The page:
Exploring Liberty Hill, TX

I am fond of spending an afternoon wandering around the small towns of Texas.  There are many small towns within easy driving distance of Austin and I have been making photo trips as I have time for a personal project of mine.  My friend Andy asked if he could accompany me on one of my little adventures and we recently headed west down Hwy 29 one hot Sunday afternoon.  Those who live in the area will know such an endeavor is borderline insane in the oppressive heat of our summers.  Then there is the matter of trying to take pictures in the worst possible part of the day.  Well, I'm not a morning person and since I'm shooting with black and white film for my little project some heat and hard light won't scare me off. Although...I do wonder at what temperature film melts now that I think about it.  It was a scorcher that day!

We visited 3 towns together, the first being Liberty Hill.  This little town was founded in the 1840s.  It isn't much to see from the main highway.  There are convenience stores, a few businesses and newer subdivisions readily visible but nothing interesting or historical looking. A little help from the Google satellite view helped us locate the old main street of town, tucked away just off of the highway.  There we found a small strip of old buildings in various states of renovation or disrepair.  Just what we were looking for!

I wandered around town with only a bottle of water and my Nikon F2 with a 28mm lens (yellow filter attached) loaded with Fujifilm Acros 100.  Andy decided to lug around a tripod for some HDR shots with his Canon 6D.  We spread out so as not to get in each others shots but we ended up shooting roughly the same things (not like there were a whole lot of choices!)  One thing that surprised me was how busy the main street through town was.  Apart from a small grocery store, nothing was open and few cars were stopping.  It struck me how we were there to capture shots of the old architecture while folks local to the area whizzed by in their cars, not giving the all but forgotten main street area a second thought.  I had to make it a point to watch out for cars when I stepped into the street to compose some shots - not something I'm usually concerned about in a small town.

It occurred to me that just about every small town I visit has a barber shop and a bank building on the main street or in the square of downtown.  Liberty Hill was no exception.  The barber shop looked to be renovated with a painted facade at some point.  I'd rather see natural old brick or stonework.  The front porch provided some relief from the sun beating down on us.  I'm rather fair skinned so I seek out frequent breaks in the shade.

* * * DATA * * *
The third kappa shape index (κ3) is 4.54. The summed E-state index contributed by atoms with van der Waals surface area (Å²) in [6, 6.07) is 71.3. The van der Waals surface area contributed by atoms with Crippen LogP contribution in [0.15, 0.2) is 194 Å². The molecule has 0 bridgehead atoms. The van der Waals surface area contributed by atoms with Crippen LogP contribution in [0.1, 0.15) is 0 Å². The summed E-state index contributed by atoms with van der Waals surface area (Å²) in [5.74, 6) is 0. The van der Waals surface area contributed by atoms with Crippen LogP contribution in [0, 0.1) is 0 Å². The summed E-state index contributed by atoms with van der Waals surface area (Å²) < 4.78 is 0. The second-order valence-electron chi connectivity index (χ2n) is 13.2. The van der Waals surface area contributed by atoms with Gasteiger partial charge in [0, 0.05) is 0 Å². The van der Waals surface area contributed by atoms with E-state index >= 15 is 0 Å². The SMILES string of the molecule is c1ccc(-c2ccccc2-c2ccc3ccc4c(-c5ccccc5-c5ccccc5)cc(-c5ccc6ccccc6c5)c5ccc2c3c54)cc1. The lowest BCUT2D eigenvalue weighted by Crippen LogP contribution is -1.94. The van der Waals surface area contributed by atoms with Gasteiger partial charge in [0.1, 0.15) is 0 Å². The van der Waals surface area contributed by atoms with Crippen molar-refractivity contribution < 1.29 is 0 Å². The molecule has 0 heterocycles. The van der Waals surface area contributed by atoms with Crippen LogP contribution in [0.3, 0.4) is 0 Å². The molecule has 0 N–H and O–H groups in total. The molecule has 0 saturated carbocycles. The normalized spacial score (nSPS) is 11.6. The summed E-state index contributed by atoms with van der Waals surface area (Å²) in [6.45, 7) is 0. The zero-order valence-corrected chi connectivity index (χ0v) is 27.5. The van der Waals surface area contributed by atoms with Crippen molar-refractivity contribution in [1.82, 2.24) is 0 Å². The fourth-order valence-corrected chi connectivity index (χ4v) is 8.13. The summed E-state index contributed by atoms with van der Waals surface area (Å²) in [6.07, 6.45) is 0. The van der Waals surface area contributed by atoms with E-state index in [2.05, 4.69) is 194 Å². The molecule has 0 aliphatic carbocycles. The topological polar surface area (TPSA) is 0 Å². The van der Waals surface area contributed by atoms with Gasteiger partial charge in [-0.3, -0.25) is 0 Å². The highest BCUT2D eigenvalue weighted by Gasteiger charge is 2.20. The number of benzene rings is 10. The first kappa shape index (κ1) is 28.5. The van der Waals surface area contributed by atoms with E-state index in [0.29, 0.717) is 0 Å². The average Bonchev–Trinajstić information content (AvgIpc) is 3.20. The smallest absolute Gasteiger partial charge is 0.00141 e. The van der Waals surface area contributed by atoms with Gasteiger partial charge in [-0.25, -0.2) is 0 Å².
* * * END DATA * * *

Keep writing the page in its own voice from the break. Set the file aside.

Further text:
The old bank building was occupied by a chiropractic office and antique mall.  Unfortunately the antique mall wasn't open.  It would have been nice to pop in.  I liked the simple arched windows and doorways of this building.  I also think it's cool to see the dates prominently embedded into these old structures.

Pretty much all of the buildings on this main street were finished in simple brick or stone work. Arches were a common theme.  I was curious what was behind the curtains of the place in the image above.  The position of the sun in the sky placed one side of the street in shadow and the other in full sun.  I think Andy made a wise choice with his decision to shoot bracketed images for HDR with his digital rig.  Black and white film is a little more forgiving and I tend to like the high contrast anyway.

Some of the buildings were in shabby condition and there doesn't appear to be much active renovation underway.  It's a shame to see some of these great old structures sitting there in decay.  Most seem to just need a little work to be suitable for business again.

Behind the row of business buildings was a small neighborhood.  The playscape consumed by an unkempt lawn caught my eye.  I don't think any children have played there for quite some time.

Liberty Hill offered an interesting diversion from modern city life.  I enjoyed its old main street and hope that the area will get some needed renovation and thrive again.  Check out Andy's blog for some great color images of Liberty Hill.